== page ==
(kr) wrote: Ridiculous movie. B-Movie directed, complete infidelity to the manga, boring script and terrible dialogue, characters obscene, the actors are unable of acting, cheap CGI. What to save? Some sequences (curiously in CGI), like the final battle between Devilman and Satan.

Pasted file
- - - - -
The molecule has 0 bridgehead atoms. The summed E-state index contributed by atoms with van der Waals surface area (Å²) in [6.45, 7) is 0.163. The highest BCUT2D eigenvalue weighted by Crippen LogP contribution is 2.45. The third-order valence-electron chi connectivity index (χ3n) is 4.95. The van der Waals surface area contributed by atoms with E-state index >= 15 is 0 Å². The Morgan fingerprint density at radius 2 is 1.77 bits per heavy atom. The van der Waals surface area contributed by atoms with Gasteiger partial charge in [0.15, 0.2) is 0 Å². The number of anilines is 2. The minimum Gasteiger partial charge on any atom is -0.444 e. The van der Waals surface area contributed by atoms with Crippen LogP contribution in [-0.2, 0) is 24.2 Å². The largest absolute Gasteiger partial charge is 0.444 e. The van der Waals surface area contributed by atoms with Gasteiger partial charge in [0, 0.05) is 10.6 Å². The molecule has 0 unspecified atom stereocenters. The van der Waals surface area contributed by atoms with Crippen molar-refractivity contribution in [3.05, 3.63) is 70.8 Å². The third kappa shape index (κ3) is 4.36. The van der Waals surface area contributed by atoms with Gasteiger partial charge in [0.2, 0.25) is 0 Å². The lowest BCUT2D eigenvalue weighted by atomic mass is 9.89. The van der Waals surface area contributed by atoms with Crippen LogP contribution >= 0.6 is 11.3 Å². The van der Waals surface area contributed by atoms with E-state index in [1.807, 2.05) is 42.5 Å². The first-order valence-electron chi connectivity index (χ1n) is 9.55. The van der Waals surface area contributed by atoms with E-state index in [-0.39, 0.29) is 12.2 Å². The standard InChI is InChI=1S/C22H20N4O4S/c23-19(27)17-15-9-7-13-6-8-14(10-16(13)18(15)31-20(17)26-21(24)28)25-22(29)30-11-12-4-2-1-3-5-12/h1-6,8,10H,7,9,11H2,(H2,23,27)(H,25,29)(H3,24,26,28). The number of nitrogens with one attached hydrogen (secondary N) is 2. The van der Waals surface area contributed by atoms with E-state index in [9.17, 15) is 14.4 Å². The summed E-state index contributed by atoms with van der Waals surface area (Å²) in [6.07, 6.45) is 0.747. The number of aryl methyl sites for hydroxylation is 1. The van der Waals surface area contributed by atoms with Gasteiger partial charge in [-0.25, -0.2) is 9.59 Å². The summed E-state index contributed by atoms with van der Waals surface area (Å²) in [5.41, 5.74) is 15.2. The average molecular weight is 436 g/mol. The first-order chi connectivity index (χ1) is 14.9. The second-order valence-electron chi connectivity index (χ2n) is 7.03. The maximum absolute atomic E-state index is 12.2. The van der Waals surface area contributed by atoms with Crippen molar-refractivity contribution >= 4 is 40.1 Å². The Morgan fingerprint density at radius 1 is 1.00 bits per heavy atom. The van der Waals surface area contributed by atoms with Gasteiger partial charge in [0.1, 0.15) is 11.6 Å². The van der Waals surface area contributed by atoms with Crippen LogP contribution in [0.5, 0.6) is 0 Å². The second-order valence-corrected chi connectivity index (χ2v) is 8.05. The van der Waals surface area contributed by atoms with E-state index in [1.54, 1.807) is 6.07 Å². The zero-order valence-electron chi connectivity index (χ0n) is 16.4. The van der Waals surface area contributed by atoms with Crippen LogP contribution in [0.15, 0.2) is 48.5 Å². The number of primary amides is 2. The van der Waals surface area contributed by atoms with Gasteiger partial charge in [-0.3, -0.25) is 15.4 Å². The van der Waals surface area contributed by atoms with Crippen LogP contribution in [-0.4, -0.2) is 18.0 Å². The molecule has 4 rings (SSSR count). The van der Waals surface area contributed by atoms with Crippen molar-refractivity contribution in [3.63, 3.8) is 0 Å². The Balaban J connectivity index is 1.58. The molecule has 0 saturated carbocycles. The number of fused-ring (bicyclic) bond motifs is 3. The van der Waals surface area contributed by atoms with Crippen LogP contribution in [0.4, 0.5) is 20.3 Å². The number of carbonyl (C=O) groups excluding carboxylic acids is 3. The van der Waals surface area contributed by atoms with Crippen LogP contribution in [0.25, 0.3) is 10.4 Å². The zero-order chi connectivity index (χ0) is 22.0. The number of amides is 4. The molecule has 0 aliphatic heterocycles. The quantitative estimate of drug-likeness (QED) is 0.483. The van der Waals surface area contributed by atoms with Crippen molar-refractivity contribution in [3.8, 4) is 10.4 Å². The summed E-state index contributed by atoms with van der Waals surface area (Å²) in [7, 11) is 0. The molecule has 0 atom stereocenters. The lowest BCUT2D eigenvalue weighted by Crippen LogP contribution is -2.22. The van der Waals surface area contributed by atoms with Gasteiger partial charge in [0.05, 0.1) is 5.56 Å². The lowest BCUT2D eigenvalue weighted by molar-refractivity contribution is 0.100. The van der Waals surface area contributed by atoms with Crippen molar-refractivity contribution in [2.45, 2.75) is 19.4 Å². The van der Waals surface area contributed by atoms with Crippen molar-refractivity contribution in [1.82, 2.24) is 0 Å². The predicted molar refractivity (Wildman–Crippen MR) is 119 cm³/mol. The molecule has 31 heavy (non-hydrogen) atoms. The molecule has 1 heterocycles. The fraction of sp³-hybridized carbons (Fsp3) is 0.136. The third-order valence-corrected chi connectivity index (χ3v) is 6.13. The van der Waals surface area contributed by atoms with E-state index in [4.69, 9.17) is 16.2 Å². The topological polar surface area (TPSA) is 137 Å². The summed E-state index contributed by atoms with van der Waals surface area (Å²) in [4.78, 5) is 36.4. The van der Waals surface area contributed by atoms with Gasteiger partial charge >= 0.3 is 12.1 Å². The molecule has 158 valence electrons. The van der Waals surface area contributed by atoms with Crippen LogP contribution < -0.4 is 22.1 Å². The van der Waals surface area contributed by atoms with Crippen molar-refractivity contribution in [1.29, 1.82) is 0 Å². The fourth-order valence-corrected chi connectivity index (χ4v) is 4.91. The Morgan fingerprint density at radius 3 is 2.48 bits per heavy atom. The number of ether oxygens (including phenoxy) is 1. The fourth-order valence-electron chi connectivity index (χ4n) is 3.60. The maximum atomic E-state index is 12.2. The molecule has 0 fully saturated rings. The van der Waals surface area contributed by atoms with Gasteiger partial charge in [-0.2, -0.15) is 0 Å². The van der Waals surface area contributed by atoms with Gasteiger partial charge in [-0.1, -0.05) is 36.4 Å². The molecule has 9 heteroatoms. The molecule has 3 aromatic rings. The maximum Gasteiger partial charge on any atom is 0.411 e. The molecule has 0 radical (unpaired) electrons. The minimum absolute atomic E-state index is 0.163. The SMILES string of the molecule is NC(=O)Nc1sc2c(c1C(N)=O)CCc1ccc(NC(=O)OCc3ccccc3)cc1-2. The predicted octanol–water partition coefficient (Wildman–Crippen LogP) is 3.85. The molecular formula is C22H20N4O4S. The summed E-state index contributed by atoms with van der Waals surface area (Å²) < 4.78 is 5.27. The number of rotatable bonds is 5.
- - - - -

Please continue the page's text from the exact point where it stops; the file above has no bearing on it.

(ru) wrote: For years, Mary Elizabeth Winstead has played the supporting role. But in "Smashed", it's her turn to headline a film, and she is so terrific that we feel as though we are witnessing fresh new talent - like Brie Larson in "Short Term 12", Winstead is sans makeup, confidence, and togetherness. Here she plays Kate Hannah, a young woman who has a happy marriage and a satisfying job as a second grade teacher. However, both Kate and her husband (Aaron Paul) are extreme alcoholics, and have always been that way. They tell themselves that they are the perfect match because they have the same sense of humor and the same tastes, but in actuality, they have a mutual adoration for getting drunk, and it's even better to be together when they're drunk together. Kate knows something is wrong when three startling events happen back to back to back - first, when teaching, she vomits on the floor, in front of her entire class, since she still has a hangover (it doesn't help that she takes a gulp of whiskey before she leaves her car to begin the day). She tells the principal, in desperation, that she's pregnant. Next, while under the influence, she decides to give a woman a ride home, who just so happens to smoke crack and just so happens to be homeless. The next day, Kate wakes up in an abandoned industrial area, hungover, alone, and with the awful memory that she, a second grade teacher, smoked crack the night before. Later that night, she gets so smashed that, at two o'clock in the morning, she rides her bike to a nearby convenience store to purchase some wine - when she is informed that she can't buy alcohol this early in the morning, she not only has a complete meltdown in front of the clerk, but, when she can't find a bathroom, she urinates in the middle of the floor. After she is invited by a colleague (Nick Offerman) to join him in AA, she decides that quitting drinking would be a good idea. But things don't clear up the way she thought they would when she becomes sober: after all, her marriage is completely based off of alcohol. You could call "Smashed" depressing, but you could also call it brilliant. Though just 81 minutes, Ponsoldt gives the film an importance not felt in most indie films - through handheld camerawork, little music, and no glitz, the focus is completely on Kate's journey towards sobriety, and due to its high amount of realism and small amount of soap opera, it's one that is just as hard to watch as it is for Kate to endure. "Smashed" belongs to Winstead, who should have gotten nominated for an Oscar for her, simply, amazing work. Many films have tried to show alcoholism in its true form, but many have failed either because its leading actor couldn't pull it off or because the director decided to give it Lifetime channel feel instead. But Winstead certainly isn't only blessed with the gift of acting drunk believably. Kate makes many idiotic decisions without a doubt, but Winstead is able to make us sympathize with her automatically, through her interactions with her students or by her rocky relationship with her equally unstable mother. When Kate finally gets sober, and we watch her attempt to continue her marriage with the straightness of an arrow, our hearts break with her when she realizes that as long as she stops drinking, she doesn't have anything in common with husband. My only complaint is the abrupt ending: while it matches the unpredictability of the film, there was a part of me that wanted to explore a bit more of Kate's newfound life as a recovering addict. It upsets me, however, that at this point, Winstead isn't a big star - but I have to remind myself that as long as she continues to make films like this one, she has a long career ahead of her.